~Elisabeth Elliot

Jan 9

Planning: A Mini-Session

2014 at 8:32 am   |   by Nicole Whitacre Filed under Biblical Womanhood | Time Management

After last week’s post on planning, a few of you asked what exactly we do in our Chick-fil-A planning sessions and how we revisit these goals throughout the year.

I’ll give you a brief version here, but you can find a more detailed description of our planning methods, including a biblical foundation for our plans and goals in our book, Shopping for Time.

Look, we’re not time management experts. You won’t find anything new or revolutionary in our methods, but they have worked well for us for a couple of decades now. Mom developed this simple system years ago, and even though we do it in Evernote instead of on a legal pad these days, the process is still pretty much the same.

First we take time to consider our various roles/priorities, which usually come under these headings:

Grow in Godliness

Love my Family

Serve in the Church

Fellowship with Christians

Evangelize non-Christians

Attend to My Work

Care for My Physical Body

In our book we explain the biblical principles that underlie these priorities, and also how they look different for every woman, depending on her season of life. Because my sisters and I are parenting young kids, we end up spending most of our time on the first two. But for someone who doesn’t have children, you may focus more on other priorities like church and work.

Next, we set goals for each priority. We consider (and discuss—I highly recommend doing this with a friend so you can share ideas and encourage each other) ways we want to grow or improve, and focus on problem areas.Are we getting consistent time with the Lord? What are our biggest concerns for our kids? What ways can we serve in the church this year?

Third, we come up with next steps to make those goals a reality. So I may need to research and decide on a new Bible reading plan, buy a new commentary, or make a list of verses to use in my prayer time. My husband and I always set goals for our kids which require specific actions—often changes to the routine so we can read to them each day, schedule times for Bible study and training, and of course, family fun.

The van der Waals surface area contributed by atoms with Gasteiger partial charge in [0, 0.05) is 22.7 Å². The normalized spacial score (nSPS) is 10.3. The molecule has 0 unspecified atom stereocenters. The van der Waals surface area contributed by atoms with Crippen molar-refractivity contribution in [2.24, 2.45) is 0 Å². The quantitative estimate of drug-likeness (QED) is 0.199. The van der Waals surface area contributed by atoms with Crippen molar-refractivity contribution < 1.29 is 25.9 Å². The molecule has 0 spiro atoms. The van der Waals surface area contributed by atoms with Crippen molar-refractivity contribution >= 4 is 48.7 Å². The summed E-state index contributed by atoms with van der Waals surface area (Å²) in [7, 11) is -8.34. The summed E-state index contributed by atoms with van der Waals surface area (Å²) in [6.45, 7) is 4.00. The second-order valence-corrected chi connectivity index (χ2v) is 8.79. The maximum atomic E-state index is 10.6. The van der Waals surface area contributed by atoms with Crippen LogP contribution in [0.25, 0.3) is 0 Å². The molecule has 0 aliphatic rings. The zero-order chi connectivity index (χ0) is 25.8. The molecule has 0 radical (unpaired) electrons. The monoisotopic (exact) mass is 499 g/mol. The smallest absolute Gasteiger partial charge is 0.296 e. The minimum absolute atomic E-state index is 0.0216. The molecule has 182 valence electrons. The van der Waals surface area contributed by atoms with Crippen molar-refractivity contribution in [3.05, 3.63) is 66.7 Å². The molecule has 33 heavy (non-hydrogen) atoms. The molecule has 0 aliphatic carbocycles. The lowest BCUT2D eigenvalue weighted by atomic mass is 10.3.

Finally, I put the next steps on my to do list and make the necessary changes to my daily and weekly routine. These are nothing fancy, just lists I keep in Evernote. Each morning I review my list of to dos for the day and each weekend I take a few minutes to plan for the week ahead. Once I’ve translated my goals into next steps and put them on my calendar and to do list, I only need to glance at them from time to time.

By the time we plan again—usually every six months or so—I’m thrilled if I’ve accomplished even half of the goals I set at the beginning of the year. But as my dad likes to remind us, that’s more than if we’d never planned at all.

So that’s the thirty-second version. If it leaves you with more questions than answers, maybe try the book. Shopping for Time may not be the best book on time management you’ll ever read, but at least it is short. Oh, and it pairs well with a Chick-fil-A sandwich and a large sweet tea.

Jan 7

Q&A: “How do you get up early when your kids are up all night?”

2014 at 11:13 am   |   by Janelle Bradshaw Filed under Biblical Womanhood | Time Management | Motherhood | Q&A

The girltalk inbox has been a bit crowded these days with e-mails from exhausted moms asking how it is possible to rise early and get time with the Lord when they are up half the night with small children. It always encourages me to hear from you! I just finished a long stretch with Summer (11 months) and Hudson (3 years) waking up multiple times a night. Mike and I would laugh (more like a half-hearted chuckle from me) that they seemed to coordinate with one another, working in shifts to make sure that I got as little sleep as possible.

So how do I wake up early when my kids want to party all night? I don’t. I can’t.

A couple months ago, I sat across from Mom, Nicole and Kristin exhausted and crying (not for the first time in the last eight years) over my lack of sleep and inability to get up early. I missed my early morning times with the Lord, and my days felt more disorganized and hectic because I wasn’t able to get up before my children. They sympathized and encouraged me to remember that this was a season—yes, a long and tiring season, but not one that would last forever.